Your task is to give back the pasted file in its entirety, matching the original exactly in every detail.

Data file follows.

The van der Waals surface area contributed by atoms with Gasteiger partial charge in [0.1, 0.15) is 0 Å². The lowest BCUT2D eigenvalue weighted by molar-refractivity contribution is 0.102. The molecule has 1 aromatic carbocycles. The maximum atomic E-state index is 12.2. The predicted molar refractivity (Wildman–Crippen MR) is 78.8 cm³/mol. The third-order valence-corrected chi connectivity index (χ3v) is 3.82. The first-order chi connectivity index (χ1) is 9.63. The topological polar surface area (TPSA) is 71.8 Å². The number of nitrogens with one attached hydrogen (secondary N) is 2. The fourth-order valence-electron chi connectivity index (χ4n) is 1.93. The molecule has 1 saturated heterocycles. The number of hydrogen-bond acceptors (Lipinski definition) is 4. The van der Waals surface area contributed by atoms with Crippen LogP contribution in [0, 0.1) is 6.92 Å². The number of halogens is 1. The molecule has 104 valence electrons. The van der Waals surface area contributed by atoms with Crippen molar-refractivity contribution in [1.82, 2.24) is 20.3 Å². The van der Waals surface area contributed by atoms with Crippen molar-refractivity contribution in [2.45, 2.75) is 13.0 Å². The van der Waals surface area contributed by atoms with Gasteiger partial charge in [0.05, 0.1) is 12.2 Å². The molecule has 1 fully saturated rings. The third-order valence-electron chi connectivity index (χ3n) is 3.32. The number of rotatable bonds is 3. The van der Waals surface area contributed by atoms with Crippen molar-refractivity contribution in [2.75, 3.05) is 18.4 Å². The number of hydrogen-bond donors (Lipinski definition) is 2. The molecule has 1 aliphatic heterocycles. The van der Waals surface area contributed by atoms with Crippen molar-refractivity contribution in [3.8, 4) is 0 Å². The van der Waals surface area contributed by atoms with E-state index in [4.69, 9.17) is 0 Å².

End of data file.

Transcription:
The van der Waals surface area contributed by atoms with Gasteiger partial charge in [0.1, 0.15) is 0 Å². The lowest BCUT2D eigenvalue weighted by molar-refractivity contribution is 0.102. The molecule has 1 aromatic carbocycles. The maximum atomic E-state index is 12.2. The predicted molar refractivity (Wildman–Crippen MR) is 78.8 cm³/mol. The third-order valence-corrected chi connectivity index (χ3v) is 3.82. The first-order chi connectivity index (χ1) is 9.63. The topological polar surface area (TPSA) is 71.8 Å². The number of nitrogens with one attached hydrogen (secondary N) is 2. The fourth-order valence-electron chi connectivity index (χ4n) is 1.93. The molecule has 1 saturated heterocycles. The number of hydrogen-bond acceptors (Lipinski definition) is 4. The van der Waals surface area contributed by atoms with Crippen LogP contribution in [0, 0.1) is 6.92 Å². The number of halogens is 1. The molecule has 104 valence electrons. The van der Waals surface area contributed by atoms with Crippen molar-refractivity contribution in [1.82, 2.24) is 20.3 Å². The van der Waals surface area contributed by atoms with Crippen molar-refractivity contribution in [2.45, 2.75) is 13.0 Å². The van der Waals surface area contributed by atoms with Gasteiger partial charge in [0.05, 0.1) is 12.2 Å². The molecule has 1 fully saturated rings. The third-order valence-electron chi connectivity index (χ3n) is 3.32. The number of rotatable bonds is 3. The van der Waals surface area contributed by atoms with Crippen molar-refractivity contribution in [2.75, 3.05) is 18.4 Å². The number of hydrogen-bond donors (Lipinski definition) is 2. The molecule has 1 aliphatic heterocycles. The van der Waals surface area contributed by atoms with Crippen molar-refractivity contribution in [3.8, 4) is 0 Å². The van der Waals surface area contributed by atoms with E-state index in [4.69, 9.17) is 0 Å².